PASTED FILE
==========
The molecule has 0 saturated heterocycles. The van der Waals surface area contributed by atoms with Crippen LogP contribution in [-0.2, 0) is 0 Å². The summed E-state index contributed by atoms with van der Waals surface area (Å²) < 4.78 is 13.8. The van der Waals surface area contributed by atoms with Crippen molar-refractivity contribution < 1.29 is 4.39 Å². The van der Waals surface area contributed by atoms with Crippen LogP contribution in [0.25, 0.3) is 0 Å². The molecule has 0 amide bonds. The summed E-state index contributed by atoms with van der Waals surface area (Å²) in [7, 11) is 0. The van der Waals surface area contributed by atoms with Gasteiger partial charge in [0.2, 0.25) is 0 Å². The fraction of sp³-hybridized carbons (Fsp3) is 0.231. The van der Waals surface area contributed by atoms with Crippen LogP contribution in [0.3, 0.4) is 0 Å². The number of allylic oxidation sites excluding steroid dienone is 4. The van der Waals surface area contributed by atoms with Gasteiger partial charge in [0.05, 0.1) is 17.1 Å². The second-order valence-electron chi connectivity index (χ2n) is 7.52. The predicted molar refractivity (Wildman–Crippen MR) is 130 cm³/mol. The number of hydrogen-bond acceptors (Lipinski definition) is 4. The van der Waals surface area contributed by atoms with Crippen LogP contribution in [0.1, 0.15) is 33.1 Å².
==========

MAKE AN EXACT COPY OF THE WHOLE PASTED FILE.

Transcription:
The molecule has 0 saturated heterocycles. The van der Waals surface area contributed by atoms with Crippen LogP contribution in [-0.2, 0) is 0 Å². The summed E-state index contributed by atoms with van der Waals surface area (Å²) < 4.78 is 13.8. The van der Waals surface area contributed by atoms with Crippen molar-refractivity contribution < 1.29 is 4.39 Å². The van der Waals surface area contributed by atoms with Crippen LogP contribution in [0.25, 0.3) is 0 Å². The molecule has 0 amide bonds. The summed E-state index contributed by atoms with van der Waals surface area (Å²) in [7, 11) is 0. The van der Waals surface area contributed by atoms with Gasteiger partial charge in [0.2, 0.25) is 0 Å². The fraction of sp³-hybridized carbons (Fsp3) is 0.231. The van der Waals surface area contributed by atoms with Crippen LogP contribution in [0.3, 0.4) is 0 Å². The number of allylic oxidation sites excluding steroid dienone is 4. The van der Waals surface area contributed by atoms with Gasteiger partial charge in [0.05, 0.1) is 17.1 Å². The second-order valence-electron chi connectivity index (χ2n) is 7.52. The predicted molar refractivity (Wildman–Crippen MR) is 130 cm³/mol. The number of hydrogen-bond acceptors (Lipinski definition) is 4. The van der Waals surface area contributed by atoms with Crippen LogP contribution in [0.1, 0.15) is 33.1 Å².